The official description from Image:
The Prophets learn more of the mysterious creatures that threaten them while Troll bonds with one of the greatest forces in the universe.
This issue is, in short, a one-shot. While it’s framed well, it serves no apparent purpose to the larger arc and, for some, likely offers a welcome breath of fresh air. In short, it’s a flashback that, while charming in its own right, doesn’t feel very Prophet. That said, it does highlight a little more about Diehard, which is one of the more interesting characters in the title.
While the opening is written by series’ regular Brandon Graham, the meat and bones of the issue is from Ron Wimberly. As I said, it does have its charms, but it does feel as if its a general fantasy story that has had a few names changed here and there to fit into Prophet. There are no unique settings, sci-fi concepts or engaging attrition – it’s good, but it’s not Prophet.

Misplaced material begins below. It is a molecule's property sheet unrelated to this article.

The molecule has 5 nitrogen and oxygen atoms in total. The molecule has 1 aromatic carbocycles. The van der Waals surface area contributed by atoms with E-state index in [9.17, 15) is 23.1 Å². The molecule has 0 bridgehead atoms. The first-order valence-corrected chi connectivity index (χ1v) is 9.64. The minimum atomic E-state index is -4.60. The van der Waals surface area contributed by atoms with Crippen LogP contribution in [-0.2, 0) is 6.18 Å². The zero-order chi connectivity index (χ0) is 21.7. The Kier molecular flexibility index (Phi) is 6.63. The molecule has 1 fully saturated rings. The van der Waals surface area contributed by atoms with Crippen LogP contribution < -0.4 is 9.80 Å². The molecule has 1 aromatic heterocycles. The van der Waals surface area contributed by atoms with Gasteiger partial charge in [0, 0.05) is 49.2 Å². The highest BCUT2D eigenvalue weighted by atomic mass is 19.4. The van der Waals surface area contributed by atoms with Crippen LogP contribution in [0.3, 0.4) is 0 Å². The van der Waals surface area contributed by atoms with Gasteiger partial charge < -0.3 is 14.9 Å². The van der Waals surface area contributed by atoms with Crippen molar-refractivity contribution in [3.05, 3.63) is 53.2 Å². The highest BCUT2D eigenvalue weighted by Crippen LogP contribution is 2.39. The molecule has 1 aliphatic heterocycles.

Visually, this issue also takes a new turn with an artwork style from Giannis Milonogiannis. It’s very angular in its approach and, honestly, it’s not very likeable. Nothing is clear and distinct. On the other hand, the softer pastel palette from Joseph Bergin III suit the setting, but the lack of easily-defined detail really doesn’t help. Some of the scenic views and larger panels are good, but the more complicated scenes and close-ups get lost through this lack of detail and focus.
In short, it’s not a bad issue and while long time readers might want it for their collection, it’s one of those issues you can easily skip over when going back through the collection. It’s certainly pleasant, but it just doesn’t add anything to the ongoing title.